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August 2014 Archives

Man barred from Toronto subway after sexual assault conviction

Charges of sexual assault are not always based on allegations of extreme violence. Sometimes actions that one party thinks are permissible are actually not welcome by the other party, and allegations of inappropriate sexual contact ensue. A person can face a charge of sexual assault for touching another person in a way that is perceived to be inappropriate.

Sudbury program provides support to men accused of domestic abuse

"We can't arrest our way out of a problem." Those are words from the Sudbury police chief, speaking about the problem of domestic assault. A number of support groups have teamed with police in Sudbury on a pilot program that is meant not only to offer services to victims of domestic violence, but also to individuals who have been charged with assault. So far, no other city in Ontario has a program like this one.

Domestic assault: The importance of pretrial investigation

In complex cases involving allegations of violent crime, a multidisciplinary approach to criminal defence is often necessary to protect the rights of the accused. For example, flaws in the prosecution's evidence may not be obvious without the help of specialists who work with the defence in the pre-trial phase. Depending on the individual case, such experts may include psychologists, forensic specialists and experts in technology.

Father of 3 convicted, sentenced for drug trafficking in Ontario

Many people who find themselves facing drug charges have already experienced difficult circumstances in the time leading up to the arrest, but prosecutors nonetheless ask the court to impose heavy penalties upon conviction.

Man arrested in Hamilton after alleged breach of curfew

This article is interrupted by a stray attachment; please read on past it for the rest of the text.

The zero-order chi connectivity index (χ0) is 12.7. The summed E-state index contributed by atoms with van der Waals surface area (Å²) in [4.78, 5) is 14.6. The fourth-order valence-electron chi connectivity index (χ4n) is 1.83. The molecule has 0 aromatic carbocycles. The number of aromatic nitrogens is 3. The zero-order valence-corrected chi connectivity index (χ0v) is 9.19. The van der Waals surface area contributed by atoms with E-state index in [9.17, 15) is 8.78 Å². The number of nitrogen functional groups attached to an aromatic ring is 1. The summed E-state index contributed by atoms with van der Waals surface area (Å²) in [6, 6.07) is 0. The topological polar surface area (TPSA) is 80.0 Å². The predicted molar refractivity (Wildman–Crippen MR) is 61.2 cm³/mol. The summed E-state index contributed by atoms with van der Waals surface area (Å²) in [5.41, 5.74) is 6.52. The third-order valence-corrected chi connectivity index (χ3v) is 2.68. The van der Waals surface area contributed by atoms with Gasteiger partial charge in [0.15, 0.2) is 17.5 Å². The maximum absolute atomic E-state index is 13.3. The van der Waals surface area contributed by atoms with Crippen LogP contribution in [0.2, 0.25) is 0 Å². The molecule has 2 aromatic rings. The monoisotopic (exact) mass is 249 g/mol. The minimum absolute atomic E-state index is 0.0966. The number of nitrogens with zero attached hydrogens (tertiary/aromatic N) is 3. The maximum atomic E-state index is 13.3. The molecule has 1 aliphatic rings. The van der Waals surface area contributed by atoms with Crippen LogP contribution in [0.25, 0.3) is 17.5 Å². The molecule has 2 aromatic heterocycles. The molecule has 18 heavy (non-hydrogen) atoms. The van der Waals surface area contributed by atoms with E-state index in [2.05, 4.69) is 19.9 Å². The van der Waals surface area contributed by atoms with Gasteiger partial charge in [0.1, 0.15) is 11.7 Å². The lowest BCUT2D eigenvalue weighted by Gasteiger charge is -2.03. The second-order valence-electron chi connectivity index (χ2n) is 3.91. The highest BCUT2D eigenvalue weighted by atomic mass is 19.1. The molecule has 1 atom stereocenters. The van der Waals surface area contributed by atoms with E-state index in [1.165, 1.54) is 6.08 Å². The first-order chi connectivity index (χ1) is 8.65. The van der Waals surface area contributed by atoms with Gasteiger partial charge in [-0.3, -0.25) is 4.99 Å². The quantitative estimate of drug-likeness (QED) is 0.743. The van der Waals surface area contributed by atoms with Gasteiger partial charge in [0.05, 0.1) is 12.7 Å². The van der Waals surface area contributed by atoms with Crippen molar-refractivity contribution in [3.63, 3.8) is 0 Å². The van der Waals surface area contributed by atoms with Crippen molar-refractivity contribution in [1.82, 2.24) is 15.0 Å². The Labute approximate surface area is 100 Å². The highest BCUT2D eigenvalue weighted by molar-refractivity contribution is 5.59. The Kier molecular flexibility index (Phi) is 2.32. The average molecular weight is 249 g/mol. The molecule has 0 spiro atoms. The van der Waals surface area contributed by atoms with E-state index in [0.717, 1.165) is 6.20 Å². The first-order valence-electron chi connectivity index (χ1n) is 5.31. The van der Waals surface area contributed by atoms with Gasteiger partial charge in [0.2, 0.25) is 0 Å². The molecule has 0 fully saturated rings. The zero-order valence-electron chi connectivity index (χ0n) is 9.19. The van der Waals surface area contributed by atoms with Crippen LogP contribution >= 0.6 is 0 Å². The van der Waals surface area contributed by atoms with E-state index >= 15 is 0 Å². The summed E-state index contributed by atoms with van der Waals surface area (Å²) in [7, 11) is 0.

People convicted of violent sexual offences can face a long list of penalties and restrictions in addition to prison time. Depending on the circumstances of a particular case, the consequences of a conviction in Canada could include the following:

Can e-bike riders in Toronto be charged with drinking and driving?

Canadians are generally aware that drinking and driving is illegal. The blood-alcohol limit for drivers is 80 milligrams per 100 millilitres of blood. In addition to jail and fines, the consequences of being convicted of drinking and driving could include loss of driving privileges, higher insurance premiums, obstacles to employment, required treatment programs, probation and a criminal record.

Overdose deaths at music festival lead to homicide investigation

Earlier this year, a man was convicted of manslaughter following the overdose death of a young woman in Winnipeg. The man was accused of providing the morphine pills that caused the woman's death. The conviction, which is based on the assertion that the man's selling the drugs caused the woman's overdose, is believed to be the only one of its kind in Canada. An appeal of the conviction is expected.

Elderly Toronto man accused of sexual assault dating back to 1977

When a complainant makes a sexual assault allegation many years after the offence is said to have occurred, the reliability of witness statements and the validity of the prosecution's evidence quickly come into question. A conviction on a sexual assault charge has extremely serious consequences. To protect their rights and freedom, accused individuals may need legal counsel to draw upon private investigators, technology experts and forensics experts in order to build a strong defence and effectively cross-examine complainants.

Police cast wide net, arrest 24 on drug-related charges

In the midst of large-scale police investigations that lead to multiple arrests, sometimes innocent people are in the wrong place at the wrong time and soon have to confront criminal charges. Overcharging is another common problem in police investigations that cast a wide net. While there may be someone who committed a crime, that doesn't necessarily mean that all parties involved should be charged with the same offence.

Supporters say racial bias a factor in conviction of Halifax lawyer

The conviction of a Halifax lawyer accused of sexual assault continues to be a controversy. The Crown argued that the 29-year-old defence lawyer sexually assaulted a 19-year-old woman while she was too impaired to consent to sex. The accused, however, said that the pair had consensual sex. A victim impact statement was apparently not filed by the woman.